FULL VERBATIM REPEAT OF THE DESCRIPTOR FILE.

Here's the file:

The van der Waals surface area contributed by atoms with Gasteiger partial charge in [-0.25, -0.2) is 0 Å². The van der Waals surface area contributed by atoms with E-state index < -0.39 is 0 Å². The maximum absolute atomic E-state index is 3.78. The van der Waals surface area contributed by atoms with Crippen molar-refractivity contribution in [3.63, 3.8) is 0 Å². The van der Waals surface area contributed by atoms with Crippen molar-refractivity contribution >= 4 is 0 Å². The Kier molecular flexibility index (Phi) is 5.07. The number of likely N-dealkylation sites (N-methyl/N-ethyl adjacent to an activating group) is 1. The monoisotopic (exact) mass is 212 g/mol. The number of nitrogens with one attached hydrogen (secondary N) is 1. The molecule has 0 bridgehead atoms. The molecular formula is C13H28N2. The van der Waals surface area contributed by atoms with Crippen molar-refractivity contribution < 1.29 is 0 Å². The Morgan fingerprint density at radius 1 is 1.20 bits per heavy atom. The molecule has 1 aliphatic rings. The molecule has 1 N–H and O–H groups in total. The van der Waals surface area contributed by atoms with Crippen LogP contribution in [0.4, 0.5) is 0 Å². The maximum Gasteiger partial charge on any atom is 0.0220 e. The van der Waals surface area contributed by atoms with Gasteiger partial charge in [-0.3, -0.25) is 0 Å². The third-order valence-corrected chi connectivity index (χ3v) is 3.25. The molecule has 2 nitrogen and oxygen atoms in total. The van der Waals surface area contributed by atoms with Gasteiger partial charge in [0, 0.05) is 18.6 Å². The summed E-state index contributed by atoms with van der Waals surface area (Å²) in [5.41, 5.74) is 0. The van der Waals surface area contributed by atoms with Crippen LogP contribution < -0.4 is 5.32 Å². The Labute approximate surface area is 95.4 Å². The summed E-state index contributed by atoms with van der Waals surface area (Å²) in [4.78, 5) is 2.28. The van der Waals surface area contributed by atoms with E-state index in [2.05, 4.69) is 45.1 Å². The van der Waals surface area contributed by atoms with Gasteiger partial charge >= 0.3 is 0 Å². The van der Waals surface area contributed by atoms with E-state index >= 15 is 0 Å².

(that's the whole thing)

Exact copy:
The van der Waals surface area contributed by atoms with Gasteiger partial charge in [-0.25, -0.2) is 0 Å². The van der Waals surface area contributed by atoms with E-state index < -0.39 is 0 Å². The maximum absolute atomic E-state index is 3.78. The van der Waals surface area contributed by atoms with Crippen molar-refractivity contribution in [3.63, 3.8) is 0 Å². The van der Waals surface area contributed by atoms with Crippen molar-refractivity contribution >= 4 is 0 Å². The Kier molecular flexibility index (Phi) is 5.07. The number of likely N-dealkylation sites (N-methyl/N-ethyl adjacent to an activating group) is 1. The monoisotopic (exact) mass is 212 g/mol. The number of nitrogens with one attached hydrogen (secondary N) is 1. The molecule has 0 bridgehead atoms. The molecular formula is C13H28N2. The van der Waals surface area contributed by atoms with Crippen molar-refractivity contribution < 1.29 is 0 Å². The Morgan fingerprint density at radius 1 is 1.20 bits per heavy atom. The molecule has 1 aliphatic rings. The molecule has 1 N–H and O–H groups in total. The van der Waals surface area contributed by atoms with Crippen LogP contribution in [0.4, 0.5) is 0 Å². The maximum Gasteiger partial charge on any atom is 0.0220 e. The van der Waals surface area contributed by atoms with Gasteiger partial charge in [-0.3, -0.25) is 0 Å². The third-order valence-corrected chi connectivity index (χ3v) is 3.25. The molecule has 2 nitrogen and oxygen atoms in total. The van der Waals surface area contributed by atoms with Gasteiger partial charge in [0, 0.05) is 18.6 Å². The summed E-state index contributed by atoms with van der Waals surface area (Å²) in [5.41, 5.74) is 0. The van der Waals surface area contributed by atoms with Crippen LogP contribution < -0.4 is 5.32 Å². The Labute approximate surface area is 95.4 Å². The summed E-state index contributed by atoms with van der Waals surface area (Å²) in [4.78, 5) is 2.28. The van der Waals surface area contributed by atoms with E-state index in [2.05, 4.69) is 45.1 Å². The van der Waals surface area contributed by atoms with Gasteiger partial charge >= 0.3 is 0 Å². The van der Waals surface area contributed by atoms with E-state index >= 15 is 0 Å².